9 signs you’re emotionally intelligent, according to psychology

Avatar by Lachlan Brown | May 31, 2024, 2:26 pm

Emotional intelligence is not about being “touchy-feely”. It’s about being smart with your feelings, making choices that fit well with the situation you’re in.

Psychology says that emotionally intelligent people demonstrate certain traits and behaviors. You might be one of them and not even realize it.

Being emotionally intelligent means understanding your emotions, managing them effectively, and using them to interact successfully with others.

Here are some signs to look out for; they could mean you’re more emotionally intelligent than you think.

Let’s get started.

1) You’re self-aware

The famous psychologist Carl Jung once said, “Your visions will become clear only when you can look into your own heart. Who looks outside, dreams; who looks inside, awakes.”

This is incredibly relevant when talking about self-awareness, a vital part of emotional intelligence.

People with high emotional intelligence really get themselves. They’re not just feeling their emotions; they’re understanding them. They know why they feel a certain way and what’s causing it.

This self-awareness is key because it lets them recognize when they’re stressed or under pressure.

It helps them figure out what makes them feel happy, sad, angry, or frustrated.

People who are self-aware also know their strengths and weaknesses.

They’re clued in on how their actions impact others. They can step back, look at themselves from the outside, and adjust how they behave.

And it’s not about being hard on themselves. It’s about being real and honest about what they can do and how they feel.

If you’re someone who often thinks about why you feel or act a certain way, it’s a good sign of emotional intelligence.

It’s not just about understanding your emotions; it’s also about managing them effectively, which leads us to our second sign…

2) You can manage your emotions effectively

A true sign of emotional intelligence is the ability to manage and control your emotions, even during stressful situations.

Let me share an example. A few years ago, I found myself in a rather tense meeting at work. Opinions clashed and tempers flared. Now, I could have easily allowed my emotions to get the better of me, but I didn’t.

Instead, I took a few moments to collect myself, taking deep breaths to calm my racing heart. I recognized that those feelings of anger were not going to contribute productively to the situation.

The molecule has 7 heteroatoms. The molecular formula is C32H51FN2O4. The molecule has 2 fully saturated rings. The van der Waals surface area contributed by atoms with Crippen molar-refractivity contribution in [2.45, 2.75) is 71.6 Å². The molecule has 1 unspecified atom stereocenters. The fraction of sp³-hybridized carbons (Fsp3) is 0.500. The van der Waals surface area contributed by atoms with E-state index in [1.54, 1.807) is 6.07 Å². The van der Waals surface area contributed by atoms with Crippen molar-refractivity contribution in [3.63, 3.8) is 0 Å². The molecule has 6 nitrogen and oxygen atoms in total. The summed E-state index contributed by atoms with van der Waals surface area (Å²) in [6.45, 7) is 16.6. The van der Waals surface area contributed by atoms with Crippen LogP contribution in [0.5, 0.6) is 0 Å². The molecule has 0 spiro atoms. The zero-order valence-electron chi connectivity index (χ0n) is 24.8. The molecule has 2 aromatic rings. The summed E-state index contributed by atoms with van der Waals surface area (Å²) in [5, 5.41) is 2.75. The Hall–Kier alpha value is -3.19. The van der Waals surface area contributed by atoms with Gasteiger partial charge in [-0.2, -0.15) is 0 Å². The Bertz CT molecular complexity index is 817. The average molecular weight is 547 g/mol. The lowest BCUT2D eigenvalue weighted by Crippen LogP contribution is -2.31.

So instead of lashing out or shutting down, I chose to express my thoughts and feelings calmly and respectfully. I focused on the issue at hand rather than letting my emotions dictate my response.

This ability to manage my emotions helped diffuse the tension in the room and paved the way for a more constructive conversation.

If you’re able to control your emotions in a similar manner, especially during challenging times, it’s a solid indication of your emotional intelligence.

3) You’re empathetic

Carl Rogers, a renowned psychologist, once said, “We think we listen, but very rarely do we listen with real understanding, true empathy.”

This quote captures the essence of empathy, a crucial aspect of emotional intelligence.

Empathy is more than just recognizing what someone else is feeling.

It’s about genuinely connecting with their emotions, seeing things from their perspective, and feeling what they feel.

A fascinating example of empathy comes from a scientific study involving rats.

In this study, when a rat saw another rat trapped, it would tirelessly work to free its peer, even if it meant ignoring a tempting chocolate treat.

This shows that empathy is not just a human trait; it’s seen in many social animals and is a fundamental part of who we are.

Empathy in humans allows us to build deeper connections and truly understand those around us.

If you’re someone who naturally feels and shares the emotions of others, you’re displaying a key element of emotional intelligence.

4) You handle criticism well

No one enjoys criticism, but how you handle it can say a lot about your emotional intelligence.

Emotionally intelligent people see criticism as an opportunity to learn and improve.

They don’t take it personally or react defensively. Instead, they listen carefully to feedback, try to understand the other person’s perspective, and consider whether the criticism is fair and valid.

Handling criticism well means being able to separate the feedback from the person giving it, so you can assess its value objectively.

It also means being able to control your emotions in the moment, so you don’t react impulsively or defensively.

If you’re someone who can take criticism in stride, using it as a tool for self-improvement rather than a personal attack, you’re showing a high level of emotional intelligence.

5) You’re a good listener

Stephen R. Covey once said, “Most people do not listen with the intent to understand; they listen with the intent to reply.”

This insight highlights the true nature of good listening. It’s not just about hearing words; it’s about being completely present and engaged in what’s being said.

Those with high emotional intelligence are often excellent listeners. They don’t simply wait for their turn to speak.